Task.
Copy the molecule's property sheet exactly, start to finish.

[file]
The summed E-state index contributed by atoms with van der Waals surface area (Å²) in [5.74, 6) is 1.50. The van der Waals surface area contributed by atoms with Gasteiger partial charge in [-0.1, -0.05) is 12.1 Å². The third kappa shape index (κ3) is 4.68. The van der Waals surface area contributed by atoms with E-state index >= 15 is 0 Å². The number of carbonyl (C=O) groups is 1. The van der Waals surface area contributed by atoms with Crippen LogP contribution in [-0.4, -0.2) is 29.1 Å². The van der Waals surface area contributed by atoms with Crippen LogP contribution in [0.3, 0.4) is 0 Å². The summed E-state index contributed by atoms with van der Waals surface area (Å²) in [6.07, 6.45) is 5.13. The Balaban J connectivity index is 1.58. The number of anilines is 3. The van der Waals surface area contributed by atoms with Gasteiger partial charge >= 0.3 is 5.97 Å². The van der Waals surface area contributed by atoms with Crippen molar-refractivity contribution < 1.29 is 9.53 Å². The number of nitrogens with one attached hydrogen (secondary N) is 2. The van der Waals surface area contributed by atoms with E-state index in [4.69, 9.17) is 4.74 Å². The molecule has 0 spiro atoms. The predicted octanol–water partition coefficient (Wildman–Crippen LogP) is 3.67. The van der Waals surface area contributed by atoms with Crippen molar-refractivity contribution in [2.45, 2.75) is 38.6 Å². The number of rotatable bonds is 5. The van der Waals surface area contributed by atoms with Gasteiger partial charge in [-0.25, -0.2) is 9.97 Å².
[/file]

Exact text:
The summed E-state index contributed by atoms with van der Waals surface area (Å²) in [5.74, 6) is 1.50. The van der Waals surface area contributed by atoms with Gasteiger partial charge in [-0.1, -0.05) is 12.1 Å². The third kappa shape index (κ3) is 4.68. The van der Waals surface area contributed by atoms with E-state index >= 15 is 0 Å². The number of carbonyl (C=O) groups is 1. The van der Waals surface area contributed by atoms with Crippen LogP contribution in [-0.4, -0.2) is 29.1 Å². The van der Waals surface area contributed by atoms with Crippen LogP contribution in [0.3, 0.4) is 0 Å². The summed E-state index contributed by atoms with van der Waals surface area (Å²) in [6.07, 6.45) is 5.13. The Balaban J connectivity index is 1.58. The number of anilines is 3. The van der Waals surface area contributed by atoms with Gasteiger partial charge >= 0.3 is 5.97 Å². The van der Waals surface area contributed by atoms with Crippen molar-refractivity contribution < 1.29 is 9.53 Å². The number of nitrogens with one attached hydrogen (secondary N) is 2. The van der Waals surface area contributed by atoms with E-state index in [4.69, 9.17) is 4.74 Å². The molecule has 0 spiro atoms. The predicted octanol–water partition coefficient (Wildman–Crippen LogP) is 3.67. The van der Waals surface area contributed by atoms with Crippen molar-refractivity contribution in [2.45, 2.75) is 38.6 Å². The number of rotatable bonds is 5. The van der Waals surface area contributed by atoms with Gasteiger partial charge in [-0.25, -0.2) is 9.97 Å².